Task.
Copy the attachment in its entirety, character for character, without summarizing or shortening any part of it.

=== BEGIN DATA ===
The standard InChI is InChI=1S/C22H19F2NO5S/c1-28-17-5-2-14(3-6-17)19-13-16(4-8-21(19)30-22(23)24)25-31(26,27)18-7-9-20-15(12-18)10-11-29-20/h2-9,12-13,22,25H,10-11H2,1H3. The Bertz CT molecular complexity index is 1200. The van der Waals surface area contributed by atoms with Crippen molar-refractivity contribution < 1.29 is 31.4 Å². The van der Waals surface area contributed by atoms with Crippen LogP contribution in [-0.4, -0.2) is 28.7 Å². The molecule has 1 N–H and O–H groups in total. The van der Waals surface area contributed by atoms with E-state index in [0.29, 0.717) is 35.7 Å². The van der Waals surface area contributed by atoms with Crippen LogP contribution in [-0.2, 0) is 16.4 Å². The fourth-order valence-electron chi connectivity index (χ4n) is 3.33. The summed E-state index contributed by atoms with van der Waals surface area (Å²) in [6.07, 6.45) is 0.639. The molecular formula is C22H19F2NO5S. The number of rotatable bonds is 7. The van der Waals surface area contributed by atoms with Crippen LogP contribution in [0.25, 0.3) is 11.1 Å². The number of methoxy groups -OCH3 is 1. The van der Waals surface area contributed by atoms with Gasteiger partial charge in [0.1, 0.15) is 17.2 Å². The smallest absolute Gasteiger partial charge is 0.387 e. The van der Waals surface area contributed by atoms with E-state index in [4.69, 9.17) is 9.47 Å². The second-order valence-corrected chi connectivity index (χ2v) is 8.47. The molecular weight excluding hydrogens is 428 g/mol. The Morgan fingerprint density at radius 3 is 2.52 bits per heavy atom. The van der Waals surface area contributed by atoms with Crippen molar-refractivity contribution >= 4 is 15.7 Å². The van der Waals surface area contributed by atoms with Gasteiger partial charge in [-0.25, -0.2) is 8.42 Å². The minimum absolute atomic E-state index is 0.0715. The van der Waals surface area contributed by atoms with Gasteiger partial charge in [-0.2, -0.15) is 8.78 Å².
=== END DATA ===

The standard InChI is InChI=1S/C22H19F2NO5S/c1-28-17-5-2-14(3-6-17)19-13-16(4-8-21(19)30-22(23)24)25-31(26,27)18-7-9-20-15(12-18)10-11-29-20/h2-9,12-13,22,25H,10-11H2,1H3. The Bertz CT molecular complexity index is 1200. The van der Waals surface area contributed by atoms with Crippen molar-refractivity contribution < 1.29 is 31.4 Å². The van der Waals surface area contributed by atoms with Crippen LogP contribution in [-0.4, -0.2) is 28.7 Å². The molecule has 1 N–H and O–H groups in total. The van der Waals surface area contributed by atoms with E-state index in [0.29, 0.717) is 35.7 Å². The van der Waals surface area contributed by atoms with Crippen LogP contribution in [-0.2, 0) is 16.4 Å². The fourth-order valence-electron chi connectivity index (χ4n) is 3.33. The summed E-state index contributed by atoms with van der Waals surface area (Å²) in [6.07, 6.45) is 0.639. The molecular formula is C22H19F2NO5S. The number of rotatable bonds is 7. The van der Waals surface area contributed by atoms with Crippen LogP contribution in [0.25, 0.3) is 11.1 Å². The number of methoxy groups -OCH3 is 1. The van der Waals surface area contributed by atoms with Gasteiger partial charge in [0.1, 0.15) is 17.2 Å². The smallest absolute Gasteiger partial charge is 0.387 e. The van der Waals surface area contributed by atoms with E-state index in [4.69, 9.17) is 9.47 Å². The second-order valence-corrected chi connectivity index (χ2v) is 8.47. The molecular weight excluding hydrogens is 428 g/mol. The Morgan fingerprint density at radius 3 is 2.52 bits per heavy atom. The van der Waals surface area contributed by atoms with Crippen molar-refractivity contribution >= 4 is 15.7 Å². The van der Waals surface area contributed by atoms with Gasteiger partial charge in [-0.25, -0.2) is 8.42 Å². The minimum absolute atomic E-state index is 0.0715. The van der Waals surface area contributed by atoms with Gasteiger partial charge in [-0.2, -0.15) is 8.78 Å².